• Motorcyclist Injures Pedestrian on Sterling Place in Park Slope (Gothamist)
  • The Trains With the Most Hot Cars Were Built With No Back-Up A/C Compressor (NYT)
  • DOT Installs Sidewalk So SI Seniors Can Safely Walk to Buy Groceries on Veterans West Road (DNA)
  • The Times Checks in With PATH Commuters Dealing With Weekend Maintenance Disruptions
  • Queens Activists Protest NYPD Fare Arrests By Giving Away Fares (DNA)
  • Protesting a BoltBus Stop Because “It’s So Congested” (DNA)
  • Work Begins on Downtown Brooklyn’s 700-Car Garage With a Park on Top (YIMBY)

More headlines at Streetsblog USA

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Citi Bike Expands South of Atlantic Avenue

A newly-installed Citi Bike station outside the Fifth Avenue Key Foods in Park Slope. Photo: @brooklynsja

A newly-installed Citi Bike station outside the Fifth Avenue Key Foods in Park Slope. Photo: @brooklynsja

Yesterday, Citi Bike began installing stations in the Brooklyn neighborhoods south of Atlantic Avenue and west of Prospect Park. A few stations are already operating, according to the Citi Bike station map, with a total of 73 set to go live in the area in the coming weeks.

All told there are 139 new bike-share stations coming online this year, with another batch in the pipeline for 2017.

The initial expansion map for this part of Brooklyn called for 20 stations per square mile, spreading them farther apart than the 23 per square mile in the initial Citi Bike service area. This was a problem, since longer walking distances between stations make the system less useful.

In May, DOT proposed 11 more station locations [PDF], bringing the station density in line with the rest of the system (but still short of the 28 per square mile recommended by the National Association of City Transportation Officials).

The eleven "infill" stations added by DOT after the initial station map was approved are marked in black. Image: DOT

The 11 black stations are “infill” added to the initial station map. Image: DOT

Here’s a look at a few more of the new stations that have gone in since yesterday:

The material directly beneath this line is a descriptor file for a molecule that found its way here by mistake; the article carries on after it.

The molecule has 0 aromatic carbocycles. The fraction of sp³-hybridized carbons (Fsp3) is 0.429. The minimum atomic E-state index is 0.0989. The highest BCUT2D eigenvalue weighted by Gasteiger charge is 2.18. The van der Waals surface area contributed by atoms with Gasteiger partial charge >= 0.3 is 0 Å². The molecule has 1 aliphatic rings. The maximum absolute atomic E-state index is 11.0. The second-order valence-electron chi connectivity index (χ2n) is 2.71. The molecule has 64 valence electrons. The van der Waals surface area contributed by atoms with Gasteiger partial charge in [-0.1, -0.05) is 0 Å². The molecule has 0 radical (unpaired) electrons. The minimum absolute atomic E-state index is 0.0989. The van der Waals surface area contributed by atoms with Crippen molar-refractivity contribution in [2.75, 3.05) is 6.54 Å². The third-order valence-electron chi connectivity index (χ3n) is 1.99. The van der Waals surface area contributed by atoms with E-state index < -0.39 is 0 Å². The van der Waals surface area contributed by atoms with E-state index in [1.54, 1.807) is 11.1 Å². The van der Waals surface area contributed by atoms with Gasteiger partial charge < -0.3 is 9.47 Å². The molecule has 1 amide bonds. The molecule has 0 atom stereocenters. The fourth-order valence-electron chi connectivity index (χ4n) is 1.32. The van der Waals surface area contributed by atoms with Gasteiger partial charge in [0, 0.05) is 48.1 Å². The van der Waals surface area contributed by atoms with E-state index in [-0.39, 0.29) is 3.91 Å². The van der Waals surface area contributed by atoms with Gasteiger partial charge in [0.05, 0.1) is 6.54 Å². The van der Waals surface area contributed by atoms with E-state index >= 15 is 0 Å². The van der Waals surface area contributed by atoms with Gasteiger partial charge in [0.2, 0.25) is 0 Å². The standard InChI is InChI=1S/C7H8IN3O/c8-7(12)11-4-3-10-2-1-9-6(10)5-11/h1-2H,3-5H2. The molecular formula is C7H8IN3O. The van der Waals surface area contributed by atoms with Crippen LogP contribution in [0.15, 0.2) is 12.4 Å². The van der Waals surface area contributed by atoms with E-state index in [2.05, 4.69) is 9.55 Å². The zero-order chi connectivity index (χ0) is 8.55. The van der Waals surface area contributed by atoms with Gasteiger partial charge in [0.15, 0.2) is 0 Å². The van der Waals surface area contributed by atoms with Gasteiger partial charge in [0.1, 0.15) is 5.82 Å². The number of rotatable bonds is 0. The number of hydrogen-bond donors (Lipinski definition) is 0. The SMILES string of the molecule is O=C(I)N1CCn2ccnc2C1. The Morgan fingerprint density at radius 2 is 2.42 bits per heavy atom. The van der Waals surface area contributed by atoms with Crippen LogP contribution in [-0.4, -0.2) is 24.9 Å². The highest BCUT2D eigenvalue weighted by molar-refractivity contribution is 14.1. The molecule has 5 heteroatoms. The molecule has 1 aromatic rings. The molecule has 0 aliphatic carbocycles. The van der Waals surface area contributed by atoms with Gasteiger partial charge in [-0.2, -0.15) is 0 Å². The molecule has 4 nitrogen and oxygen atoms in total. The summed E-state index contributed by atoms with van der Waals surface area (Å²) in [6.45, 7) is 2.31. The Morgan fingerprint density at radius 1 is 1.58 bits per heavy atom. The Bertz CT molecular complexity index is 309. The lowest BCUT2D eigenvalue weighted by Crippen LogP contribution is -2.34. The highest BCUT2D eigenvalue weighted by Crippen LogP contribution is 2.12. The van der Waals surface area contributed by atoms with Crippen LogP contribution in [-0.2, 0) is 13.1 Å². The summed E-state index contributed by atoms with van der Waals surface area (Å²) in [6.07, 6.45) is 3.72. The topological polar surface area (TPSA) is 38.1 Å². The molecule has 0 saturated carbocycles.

Read more…

Streetsblog USA
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Carless Renters Forced to Pay $440 Million a Year for Parking They Don’t Use

Many residents of American cities can’t escape the high cost of parking, even if they don’t own cars. Thanks to policies like mandatory parking requirements and the practice of “bundling” parking with housing, carless renters pay $440 million each year for parking they don’t use, according to a new study by C.J. Gabbe and Gregory Pierce in the journal Housing Policy Debate.

Photo: Wikipedia

Photo: Wikipedia

The financial burden works out to an average of $621 annually per household, or a 13 percent rent premium — and it is concentrated among households that can least afford it. “Minimum parking standards create a major equity problem for carless households,” said Gabbe. “71 percent of renters without a car live in housing with at least one parking space included in their rent.”

Parking is typically bundled with rent, making the cost of residential parking opaque. So Gabbe and Pierce set out to estimate how much people are actually paying for the parking that comes with their apartments.

Crunching Census data from a representative sample of more than 38,000 rental units in American urban areas, they isolated the relationship between parking provision and housing prices. They determined that on average, a garaged parking space adds about $1,700 per year in rent — a 17 percent premium.

Looking only at carless households, the average cost is $621 per year and the premium is 13 percent. On average these households earn about $24,000 annually, compared to $44,000 for the whole sample, and they get no value whatsoever out of the parking spaces bundled with their rent.

Gabbe and Pierce estimate that nationwide there are 708,000 households without a car renting an apartment with a garaged parking space, for a total cost burden of about $440 million per year due to unused parking.

So how can parking policy create fairer housing prices?